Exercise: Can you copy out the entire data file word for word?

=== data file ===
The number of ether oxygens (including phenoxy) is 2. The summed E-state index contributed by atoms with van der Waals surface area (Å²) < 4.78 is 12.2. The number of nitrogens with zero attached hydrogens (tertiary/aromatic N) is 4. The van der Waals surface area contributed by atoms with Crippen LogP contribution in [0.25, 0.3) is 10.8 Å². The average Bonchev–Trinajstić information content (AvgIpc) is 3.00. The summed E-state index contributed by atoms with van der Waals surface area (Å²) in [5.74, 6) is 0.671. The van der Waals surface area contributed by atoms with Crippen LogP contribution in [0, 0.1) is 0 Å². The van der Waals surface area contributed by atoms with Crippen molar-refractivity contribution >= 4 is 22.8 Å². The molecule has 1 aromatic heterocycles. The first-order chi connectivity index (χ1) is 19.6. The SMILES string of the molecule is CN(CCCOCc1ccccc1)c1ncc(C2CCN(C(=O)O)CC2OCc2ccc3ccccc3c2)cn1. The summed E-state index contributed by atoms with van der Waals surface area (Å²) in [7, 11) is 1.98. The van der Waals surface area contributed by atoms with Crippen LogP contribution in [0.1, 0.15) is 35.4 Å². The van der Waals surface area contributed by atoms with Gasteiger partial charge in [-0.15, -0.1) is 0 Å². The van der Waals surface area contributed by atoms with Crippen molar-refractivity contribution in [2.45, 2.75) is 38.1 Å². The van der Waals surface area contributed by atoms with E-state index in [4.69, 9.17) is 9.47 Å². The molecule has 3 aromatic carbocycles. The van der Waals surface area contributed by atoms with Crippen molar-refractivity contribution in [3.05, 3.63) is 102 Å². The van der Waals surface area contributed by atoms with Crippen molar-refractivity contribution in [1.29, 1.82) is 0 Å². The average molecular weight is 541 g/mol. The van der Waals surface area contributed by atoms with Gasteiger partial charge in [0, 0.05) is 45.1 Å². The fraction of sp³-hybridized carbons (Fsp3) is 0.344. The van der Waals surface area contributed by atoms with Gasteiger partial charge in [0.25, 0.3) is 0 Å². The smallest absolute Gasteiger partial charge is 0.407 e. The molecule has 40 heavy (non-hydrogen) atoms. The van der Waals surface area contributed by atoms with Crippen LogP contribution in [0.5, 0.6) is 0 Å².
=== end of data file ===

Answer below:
The number of ether oxygens (including phenoxy) is 2. The summed E-state index contributed by atoms with van der Waals surface area (Å²) < 4.78 is 12.2. The number of nitrogens with zero attached hydrogens (tertiary/aromatic N) is 4. The van der Waals surface area contributed by atoms with Crippen LogP contribution in [0.25, 0.3) is 10.8 Å². The average Bonchev–Trinajstić information content (AvgIpc) is 3.00. The summed E-state index contributed by atoms with van der Waals surface area (Å²) in [5.74, 6) is 0.671. The van der Waals surface area contributed by atoms with Crippen LogP contribution in [0, 0.1) is 0 Å². The van der Waals surface area contributed by atoms with Crippen molar-refractivity contribution >= 4 is 22.8 Å². The molecule has 1 aromatic heterocycles. The first-order chi connectivity index (χ1) is 19.6. The SMILES string of the molecule is CN(CCCOCc1ccccc1)c1ncc(C2CCN(C(=O)O)CC2OCc2ccc3ccccc3c2)cn1. The summed E-state index contributed by atoms with van der Waals surface area (Å²) in [7, 11) is 1.98. The van der Waals surface area contributed by atoms with Crippen LogP contribution in [0.1, 0.15) is 35.4 Å². The van der Waals surface area contributed by atoms with Gasteiger partial charge in [-0.15, -0.1) is 0 Å². The van der Waals surface area contributed by atoms with Crippen molar-refractivity contribution in [2.45, 2.75) is 38.1 Å². The van der Waals surface area contributed by atoms with E-state index in [4.69, 9.17) is 9.47 Å². The molecule has 3 aromatic carbocycles. The van der Waals surface area contributed by atoms with Crippen molar-refractivity contribution in [3.05, 3.63) is 102 Å². The van der Waals surface area contributed by atoms with Crippen molar-refractivity contribution in [1.29, 1.82) is 0 Å². The average molecular weight is 541 g/mol. The van der Waals surface area contributed by atoms with Gasteiger partial charge in [0, 0.05) is 45.1 Å². The fraction of sp³-hybridized carbons (Fsp3) is 0.344. The van der Waals surface area contributed by atoms with Gasteiger partial charge in [0.25, 0.3) is 0 Å². The smallest absolute Gasteiger partial charge is 0.407 e. The molecule has 40 heavy (non-hydrogen) atoms. The van der Waals surface area contributed by atoms with Crippen LogP contribution in [0.5, 0.6) is 0 Å².